Cup-and-Ring Stone: OS Grid Reference – SE 10970 43361
Also Known as:
- Carving no.78 (Hedges)
To get here, follow the same directions to reach the ornate Lunar Stone. Once here, walk about 20 yards west towards where the brow of the hill begins to slope down. Amble about and you’ll easily find it.
Archaeology & History
This is a fascinating carving. Fascinating, inasmuch as it seemingly keeps changing appearance when Nature moves her daylight hues and whimsical unpredictability betwixt the hills, surrounding landscape and human observer. Depending very much where you stand and when you look at this small rock — dappled with unacknowledged veils of sunlights, grey winds and other natural forces — determines what the stone shows you. This carving as much as any upon this hill shows once again the hugely neglected dynamic between human purveyor and Nature’s powerful subtlety: an organic exchange of moods from stone to man and back again; very much how our ancestors saw things to be…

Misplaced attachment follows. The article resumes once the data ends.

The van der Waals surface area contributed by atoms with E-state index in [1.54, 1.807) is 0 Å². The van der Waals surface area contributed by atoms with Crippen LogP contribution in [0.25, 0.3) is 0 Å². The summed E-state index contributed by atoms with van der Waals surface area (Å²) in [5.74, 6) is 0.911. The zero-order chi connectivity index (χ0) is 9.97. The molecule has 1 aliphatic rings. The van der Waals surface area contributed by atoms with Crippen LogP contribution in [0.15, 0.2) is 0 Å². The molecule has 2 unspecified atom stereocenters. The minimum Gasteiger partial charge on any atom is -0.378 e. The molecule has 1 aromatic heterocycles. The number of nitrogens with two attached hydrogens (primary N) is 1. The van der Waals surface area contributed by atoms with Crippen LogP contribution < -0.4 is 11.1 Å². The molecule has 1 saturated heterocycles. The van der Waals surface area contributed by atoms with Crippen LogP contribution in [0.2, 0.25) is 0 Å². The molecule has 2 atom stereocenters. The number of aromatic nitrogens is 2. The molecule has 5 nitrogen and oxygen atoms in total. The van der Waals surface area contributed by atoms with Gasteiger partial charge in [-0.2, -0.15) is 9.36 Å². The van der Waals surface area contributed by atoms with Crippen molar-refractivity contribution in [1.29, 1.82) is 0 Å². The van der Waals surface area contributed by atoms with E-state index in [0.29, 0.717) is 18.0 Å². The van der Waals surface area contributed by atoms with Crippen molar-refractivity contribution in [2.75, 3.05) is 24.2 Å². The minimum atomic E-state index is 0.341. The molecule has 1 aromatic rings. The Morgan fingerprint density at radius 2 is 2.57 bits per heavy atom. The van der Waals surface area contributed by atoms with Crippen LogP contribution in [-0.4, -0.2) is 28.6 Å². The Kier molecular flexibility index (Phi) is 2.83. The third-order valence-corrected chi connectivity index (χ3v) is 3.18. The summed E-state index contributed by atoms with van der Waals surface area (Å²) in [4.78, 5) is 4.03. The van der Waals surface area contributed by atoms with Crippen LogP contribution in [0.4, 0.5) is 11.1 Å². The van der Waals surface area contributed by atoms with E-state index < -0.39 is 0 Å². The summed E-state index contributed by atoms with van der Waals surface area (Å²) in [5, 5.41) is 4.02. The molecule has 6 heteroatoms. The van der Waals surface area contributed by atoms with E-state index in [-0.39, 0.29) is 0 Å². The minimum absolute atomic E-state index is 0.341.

For if we were to merely pay attention to what the reference books tell us about this carving (good reference books though they are!), we’d simply be seeing a rock possessing a “cup and partial ring and two other possible cups”, as Boughey & Vickerman (2003) and other students might do. But then, if conditions change, only subtly, and we gaze instead of study, other things can emerge. And just such a thing happened when we came here yesterday…
On my first visit here I could only see a single cup-marking, with another ‘debatable’ close by. The light of day wasn’t quite right it seemed. But when we visited here yesterday, the sun, the light, the land and our ambling minds saw much more unveiled from this old grey surface. Whilst two cups-and-rings seem to link with another cup on the lower end of the stone, amidst the natural cracks and fissures, on the higher end are very distinct carved pecked lines, one of which has been blatantly cut onto, or upon, the long curving crack which runs from one end of the stone to the other. As this carved line emerges out of the natural crack, it heads upwards. As it does so, another line has been pecked running off it to the left and then curves back down the sloping rock-face once again. But in this previously unrecognised carved section, these lines may extend even further up the rock…..it’s hard to say for sure. We could do with greater analysis of its surface, with further observations under yet more lighting conditions.
- Boughey, Keith & Vickerman, E.A., Prehistoric Rock Art of the West Riding, WYAS 2003.
- Hedges, John (ed.), The Carved Rocks on Rombalds Moor, WYMCC: Wakefield 1986.
© Paul Bennett, The Northern Antiquarian